There are musicians who find themselves naively associated with political agendas. The situation with Jah Prayzah’s recording of Mudhara Vachauya and Kutonga Kwaro seems to suggest a political agenda although his camp denies it. I’m not sure what the situation is with Rockford “Roki” Josphat, but there seemed to have been a political agenda behind his recording of Patati Patata with the Congolese musician Koffi Olomidé.
Unhappy musicians have found their ticket to fame, fortune and romance by joining political agendas. Remember Bryn Taurai Mteki (I wonder if he also received one of the Polad vehicles, which were distributed to candidates in the 2018 presidential elections). He rose to fame in Zimbabwe after singing Zimbabwe Ndeyeropa and Nora, a duet he made with the late Zanu PF political commissar Elliot Manyika.
In 1960, American jazz musician Louis Armstrong unwittingly took part in the United States’ secret Cold War maneuvers in Africa.
Armstrong, his wife and a diplomat from the American embassy were having dinner at a restaurant in Leopoldville, the capital of the newly independent Congo.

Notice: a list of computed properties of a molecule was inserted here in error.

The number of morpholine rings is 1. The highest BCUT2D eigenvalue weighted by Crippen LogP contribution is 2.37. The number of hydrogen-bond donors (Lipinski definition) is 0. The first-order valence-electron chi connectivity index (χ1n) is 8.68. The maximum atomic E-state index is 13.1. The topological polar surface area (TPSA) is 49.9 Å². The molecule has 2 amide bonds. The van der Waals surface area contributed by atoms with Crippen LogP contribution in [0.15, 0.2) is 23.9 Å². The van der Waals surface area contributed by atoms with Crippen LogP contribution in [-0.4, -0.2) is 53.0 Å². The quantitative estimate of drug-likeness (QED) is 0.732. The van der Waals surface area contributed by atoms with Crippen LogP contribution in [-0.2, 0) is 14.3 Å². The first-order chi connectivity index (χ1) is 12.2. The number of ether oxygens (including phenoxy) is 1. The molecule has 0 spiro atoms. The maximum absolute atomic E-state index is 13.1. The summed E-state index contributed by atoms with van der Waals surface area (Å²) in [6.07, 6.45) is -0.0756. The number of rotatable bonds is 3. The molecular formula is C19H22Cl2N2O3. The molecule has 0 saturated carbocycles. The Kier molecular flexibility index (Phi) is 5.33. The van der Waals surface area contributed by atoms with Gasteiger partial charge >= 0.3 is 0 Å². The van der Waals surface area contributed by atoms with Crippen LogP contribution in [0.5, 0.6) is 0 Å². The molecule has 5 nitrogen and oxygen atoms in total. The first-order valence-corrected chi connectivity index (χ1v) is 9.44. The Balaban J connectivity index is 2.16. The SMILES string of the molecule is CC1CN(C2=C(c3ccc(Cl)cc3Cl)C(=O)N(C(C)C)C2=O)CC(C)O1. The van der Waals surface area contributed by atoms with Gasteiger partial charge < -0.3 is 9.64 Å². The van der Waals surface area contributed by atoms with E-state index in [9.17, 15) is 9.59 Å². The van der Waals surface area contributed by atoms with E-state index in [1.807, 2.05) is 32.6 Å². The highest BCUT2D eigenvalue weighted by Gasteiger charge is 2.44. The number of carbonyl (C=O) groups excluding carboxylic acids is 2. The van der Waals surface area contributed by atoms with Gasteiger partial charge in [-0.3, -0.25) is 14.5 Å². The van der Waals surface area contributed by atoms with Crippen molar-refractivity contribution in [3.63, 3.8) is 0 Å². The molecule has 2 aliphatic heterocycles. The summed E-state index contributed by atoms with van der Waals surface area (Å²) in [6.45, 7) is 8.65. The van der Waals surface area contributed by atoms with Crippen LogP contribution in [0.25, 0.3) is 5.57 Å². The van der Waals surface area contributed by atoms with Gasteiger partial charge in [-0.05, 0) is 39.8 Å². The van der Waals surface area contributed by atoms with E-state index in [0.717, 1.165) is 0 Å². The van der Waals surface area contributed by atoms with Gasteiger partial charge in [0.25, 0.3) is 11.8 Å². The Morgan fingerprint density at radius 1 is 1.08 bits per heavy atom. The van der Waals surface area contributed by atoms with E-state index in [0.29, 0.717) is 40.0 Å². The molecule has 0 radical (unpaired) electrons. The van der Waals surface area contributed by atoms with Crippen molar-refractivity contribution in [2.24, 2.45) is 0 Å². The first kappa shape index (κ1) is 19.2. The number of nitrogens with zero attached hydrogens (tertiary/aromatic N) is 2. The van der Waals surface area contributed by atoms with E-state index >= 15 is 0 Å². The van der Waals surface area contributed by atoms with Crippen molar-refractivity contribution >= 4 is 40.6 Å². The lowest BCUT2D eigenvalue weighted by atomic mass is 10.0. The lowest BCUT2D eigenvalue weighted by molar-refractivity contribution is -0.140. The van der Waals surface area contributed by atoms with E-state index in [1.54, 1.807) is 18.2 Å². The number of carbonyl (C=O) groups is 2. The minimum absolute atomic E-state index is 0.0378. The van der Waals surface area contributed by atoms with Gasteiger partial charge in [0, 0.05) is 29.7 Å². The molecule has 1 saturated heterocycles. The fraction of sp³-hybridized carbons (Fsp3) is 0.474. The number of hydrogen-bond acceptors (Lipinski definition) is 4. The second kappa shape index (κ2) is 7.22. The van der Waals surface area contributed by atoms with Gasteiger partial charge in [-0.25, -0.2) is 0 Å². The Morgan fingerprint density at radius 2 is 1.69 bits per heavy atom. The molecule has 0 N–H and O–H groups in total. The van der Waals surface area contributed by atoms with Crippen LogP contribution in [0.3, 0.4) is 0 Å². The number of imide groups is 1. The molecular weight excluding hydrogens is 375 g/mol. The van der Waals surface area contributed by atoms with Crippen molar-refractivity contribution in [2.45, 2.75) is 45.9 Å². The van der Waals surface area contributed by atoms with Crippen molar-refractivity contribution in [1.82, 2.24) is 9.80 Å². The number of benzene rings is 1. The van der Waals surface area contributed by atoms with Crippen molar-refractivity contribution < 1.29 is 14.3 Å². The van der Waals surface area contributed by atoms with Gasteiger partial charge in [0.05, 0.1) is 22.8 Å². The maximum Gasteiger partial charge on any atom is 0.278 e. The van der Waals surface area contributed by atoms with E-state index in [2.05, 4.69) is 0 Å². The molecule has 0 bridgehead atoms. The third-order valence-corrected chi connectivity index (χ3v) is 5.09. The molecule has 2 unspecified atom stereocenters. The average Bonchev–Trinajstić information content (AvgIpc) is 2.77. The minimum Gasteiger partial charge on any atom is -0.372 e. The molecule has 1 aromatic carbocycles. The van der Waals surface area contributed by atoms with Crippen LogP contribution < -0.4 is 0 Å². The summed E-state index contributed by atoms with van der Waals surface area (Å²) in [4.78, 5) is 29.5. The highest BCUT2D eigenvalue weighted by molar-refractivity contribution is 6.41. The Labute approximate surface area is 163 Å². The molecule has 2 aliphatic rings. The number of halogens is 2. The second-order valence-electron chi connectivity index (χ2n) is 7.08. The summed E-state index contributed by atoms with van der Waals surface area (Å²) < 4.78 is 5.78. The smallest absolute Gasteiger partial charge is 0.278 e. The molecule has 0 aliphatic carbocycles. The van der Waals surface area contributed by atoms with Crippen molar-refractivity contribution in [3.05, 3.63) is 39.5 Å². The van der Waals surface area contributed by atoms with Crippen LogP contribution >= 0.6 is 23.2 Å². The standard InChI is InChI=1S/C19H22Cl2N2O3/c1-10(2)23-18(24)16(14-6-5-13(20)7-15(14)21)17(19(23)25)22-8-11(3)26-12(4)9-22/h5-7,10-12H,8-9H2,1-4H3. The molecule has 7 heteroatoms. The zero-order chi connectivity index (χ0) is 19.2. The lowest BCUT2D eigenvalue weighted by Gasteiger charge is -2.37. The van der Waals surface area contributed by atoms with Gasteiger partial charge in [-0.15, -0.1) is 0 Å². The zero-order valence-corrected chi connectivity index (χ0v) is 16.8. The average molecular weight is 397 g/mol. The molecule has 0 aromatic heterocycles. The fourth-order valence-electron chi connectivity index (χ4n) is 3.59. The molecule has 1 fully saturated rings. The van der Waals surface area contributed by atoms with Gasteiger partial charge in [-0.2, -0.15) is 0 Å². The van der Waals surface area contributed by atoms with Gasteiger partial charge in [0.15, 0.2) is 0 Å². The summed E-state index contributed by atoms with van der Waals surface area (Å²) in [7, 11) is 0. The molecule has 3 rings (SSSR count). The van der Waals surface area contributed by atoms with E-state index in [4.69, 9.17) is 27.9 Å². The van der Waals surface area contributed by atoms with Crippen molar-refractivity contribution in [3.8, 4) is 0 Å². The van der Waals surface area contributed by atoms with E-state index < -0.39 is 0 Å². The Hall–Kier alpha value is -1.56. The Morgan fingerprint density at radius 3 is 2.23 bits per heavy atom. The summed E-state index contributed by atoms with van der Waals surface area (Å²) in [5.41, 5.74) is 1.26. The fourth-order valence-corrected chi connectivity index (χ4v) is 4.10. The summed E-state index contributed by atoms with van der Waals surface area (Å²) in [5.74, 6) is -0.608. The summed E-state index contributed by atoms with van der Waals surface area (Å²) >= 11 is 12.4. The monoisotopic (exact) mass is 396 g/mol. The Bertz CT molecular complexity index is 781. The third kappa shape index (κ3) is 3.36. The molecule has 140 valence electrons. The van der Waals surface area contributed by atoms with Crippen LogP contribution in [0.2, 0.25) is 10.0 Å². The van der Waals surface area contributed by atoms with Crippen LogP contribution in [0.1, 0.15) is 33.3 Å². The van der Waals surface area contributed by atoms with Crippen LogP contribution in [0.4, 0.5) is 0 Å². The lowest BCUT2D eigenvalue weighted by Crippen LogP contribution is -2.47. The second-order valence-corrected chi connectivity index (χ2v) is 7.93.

The trumpeter, singer and conductor, nicknamed “Satchmo” as a child, was on a tour of Africa, organized and sponsored by the State Department with the aim of improving the image of the United States in dozens of countries that had just freed from colonial regimes.
What Armstrong, the naive musician, did not know was that his host that night in November 1960 was not the political attaché as described, but the head of the CIA in Congo. He was also completely unaware of how his fame had enabled the spy making the conversation between the departing parties to gain crucial information that would facilitate some of the most controversial operations of the entire Cold War.
According to Susan Williams, who conducted research for the United Nations in London: “Armstrong was essentially a Trojan horse for the CIA. He was made to serve an interest that was completely contrary to his own sense of what was right or wrong. If he had known, he would have been horrified.